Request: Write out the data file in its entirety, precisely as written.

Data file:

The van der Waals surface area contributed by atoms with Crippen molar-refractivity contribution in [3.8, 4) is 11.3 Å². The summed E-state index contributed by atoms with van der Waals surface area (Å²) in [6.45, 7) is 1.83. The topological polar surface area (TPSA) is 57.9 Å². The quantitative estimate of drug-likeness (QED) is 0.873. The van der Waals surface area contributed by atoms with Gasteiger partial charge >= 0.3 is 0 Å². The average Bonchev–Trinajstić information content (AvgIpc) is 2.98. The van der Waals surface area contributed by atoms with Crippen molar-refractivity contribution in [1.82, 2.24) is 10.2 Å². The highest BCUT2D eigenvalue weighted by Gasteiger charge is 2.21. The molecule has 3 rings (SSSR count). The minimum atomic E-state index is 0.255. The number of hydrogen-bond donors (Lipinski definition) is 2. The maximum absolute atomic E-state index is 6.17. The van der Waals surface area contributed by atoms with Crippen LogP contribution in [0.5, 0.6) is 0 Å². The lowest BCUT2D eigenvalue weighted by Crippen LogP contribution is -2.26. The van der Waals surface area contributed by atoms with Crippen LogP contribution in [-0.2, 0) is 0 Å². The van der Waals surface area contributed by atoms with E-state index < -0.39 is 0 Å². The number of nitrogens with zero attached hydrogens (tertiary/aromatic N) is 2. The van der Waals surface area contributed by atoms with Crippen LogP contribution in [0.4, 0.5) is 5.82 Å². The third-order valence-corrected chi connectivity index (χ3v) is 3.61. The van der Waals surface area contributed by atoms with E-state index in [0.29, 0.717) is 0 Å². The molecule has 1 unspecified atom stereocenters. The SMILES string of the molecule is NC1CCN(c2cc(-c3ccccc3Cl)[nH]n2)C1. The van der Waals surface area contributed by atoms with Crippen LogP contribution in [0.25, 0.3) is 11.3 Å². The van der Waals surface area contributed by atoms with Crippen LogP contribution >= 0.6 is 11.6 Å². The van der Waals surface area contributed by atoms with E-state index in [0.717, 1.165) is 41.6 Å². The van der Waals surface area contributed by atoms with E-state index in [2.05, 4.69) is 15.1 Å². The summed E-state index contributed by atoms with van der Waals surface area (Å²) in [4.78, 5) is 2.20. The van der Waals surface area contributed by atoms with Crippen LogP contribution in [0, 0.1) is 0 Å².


The van der Waals surface area contributed by atoms with Crippen molar-refractivity contribution in [3.8, 4) is 11.3 Å². The summed E-state index contributed by atoms with van der Waals surface area (Å²) in [6.45, 7) is 1.83. The topological polar surface area (TPSA) is 57.9 Å². The quantitative estimate of drug-likeness (QED) is 0.873. The van der Waals surface area contributed by atoms with Gasteiger partial charge >= 0.3 is 0 Å². The average Bonchev–Trinajstić information content (AvgIpc) is 2.98. The van der Waals surface area contributed by atoms with Crippen molar-refractivity contribution in [1.82, 2.24) is 10.2 Å². The highest BCUT2D eigenvalue weighted by Gasteiger charge is 2.21. The molecule has 3 rings (SSSR count). The minimum atomic E-state index is 0.255. The number of hydrogen-bond donors (Lipinski definition) is 2. The maximum absolute atomic E-state index is 6.17. The van der Waals surface area contributed by atoms with Crippen LogP contribution in [0.5, 0.6) is 0 Å². The lowest BCUT2D eigenvalue weighted by Crippen LogP contribution is -2.26. The van der Waals surface area contributed by atoms with Crippen LogP contribution in [-0.2, 0) is 0 Å². The van der Waals surface area contributed by atoms with E-state index < -0.39 is 0 Å². The number of nitrogens with zero attached hydrogens (tertiary/aromatic N) is 2. The van der Waals surface area contributed by atoms with Crippen LogP contribution in [0.4, 0.5) is 5.82 Å². The third-order valence-corrected chi connectivity index (χ3v) is 3.61. The van der Waals surface area contributed by atoms with E-state index in [0.29, 0.717) is 0 Å². The molecule has 1 unspecified atom stereocenters. The SMILES string of the molecule is NC1CCN(c2cc(-c3ccccc3Cl)[nH]n2)C1. The van der Waals surface area contributed by atoms with Crippen LogP contribution in [0.25, 0.3) is 11.3 Å². The van der Waals surface area contributed by atoms with Crippen LogP contribution >= 0.6 is 11.6 Å². The van der Waals surface area contributed by atoms with E-state index in [0.717, 1.165) is 41.6 Å². The van der Waals surface area contributed by atoms with E-state index in [2.05, 4.69) is 15.1 Å². The summed E-state index contributed by atoms with van der Waals surface area (Å²) in [4.78, 5) is 2.20. The van der Waals surface area contributed by atoms with Crippen LogP contribution in [0, 0.1) is 0 Å².